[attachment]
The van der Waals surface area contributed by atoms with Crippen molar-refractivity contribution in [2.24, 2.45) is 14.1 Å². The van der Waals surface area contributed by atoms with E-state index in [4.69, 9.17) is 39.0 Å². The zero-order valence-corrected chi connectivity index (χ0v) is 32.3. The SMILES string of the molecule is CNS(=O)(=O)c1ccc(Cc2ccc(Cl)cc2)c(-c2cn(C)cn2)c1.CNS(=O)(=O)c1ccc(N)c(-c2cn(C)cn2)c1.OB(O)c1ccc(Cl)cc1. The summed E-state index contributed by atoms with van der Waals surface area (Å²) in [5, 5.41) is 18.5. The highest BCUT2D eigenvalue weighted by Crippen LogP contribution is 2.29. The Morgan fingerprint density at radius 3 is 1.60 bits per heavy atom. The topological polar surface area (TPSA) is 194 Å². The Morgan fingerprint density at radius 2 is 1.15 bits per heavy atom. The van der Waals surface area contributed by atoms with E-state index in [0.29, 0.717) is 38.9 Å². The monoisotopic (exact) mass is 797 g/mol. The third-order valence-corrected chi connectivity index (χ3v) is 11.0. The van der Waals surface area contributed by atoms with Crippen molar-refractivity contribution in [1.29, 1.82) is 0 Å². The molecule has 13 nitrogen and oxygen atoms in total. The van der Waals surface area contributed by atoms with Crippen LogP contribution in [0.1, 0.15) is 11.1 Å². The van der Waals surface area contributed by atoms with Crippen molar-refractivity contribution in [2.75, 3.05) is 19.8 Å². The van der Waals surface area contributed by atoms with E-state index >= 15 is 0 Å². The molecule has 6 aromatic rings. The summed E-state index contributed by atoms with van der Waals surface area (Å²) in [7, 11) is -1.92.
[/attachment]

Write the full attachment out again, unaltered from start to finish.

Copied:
The van der Waals surface area contributed by atoms with Crippen molar-refractivity contribution in [2.24, 2.45) is 14.1 Å². The van der Waals surface area contributed by atoms with E-state index in [4.69, 9.17) is 39.0 Å². The zero-order valence-corrected chi connectivity index (χ0v) is 32.3. The SMILES string of the molecule is CNS(=O)(=O)c1ccc(Cc2ccc(Cl)cc2)c(-c2cn(C)cn2)c1.CNS(=O)(=O)c1ccc(N)c(-c2cn(C)cn2)c1.OB(O)c1ccc(Cl)cc1. The summed E-state index contributed by atoms with van der Waals surface area (Å²) in [5, 5.41) is 18.5. The highest BCUT2D eigenvalue weighted by Crippen LogP contribution is 2.29. The Morgan fingerprint density at radius 3 is 1.60 bits per heavy atom. The topological polar surface area (TPSA) is 194 Å². The Morgan fingerprint density at radius 2 is 1.15 bits per heavy atom. The van der Waals surface area contributed by atoms with E-state index in [0.29, 0.717) is 38.9 Å². The monoisotopic (exact) mass is 797 g/mol. The third-order valence-corrected chi connectivity index (χ3v) is 11.0. The van der Waals surface area contributed by atoms with Crippen molar-refractivity contribution in [1.29, 1.82) is 0 Å². The molecule has 13 nitrogen and oxygen atoms in total. The van der Waals surface area contributed by atoms with Crippen LogP contribution in [0.1, 0.15) is 11.1 Å². The van der Waals surface area contributed by atoms with Crippen molar-refractivity contribution in [2.75, 3.05) is 19.8 Å². The van der Waals surface area contributed by atoms with E-state index >= 15 is 0 Å². The molecule has 6 aromatic rings. The summed E-state index contributed by atoms with van der Waals surface area (Å²) in [7, 11) is -1.92.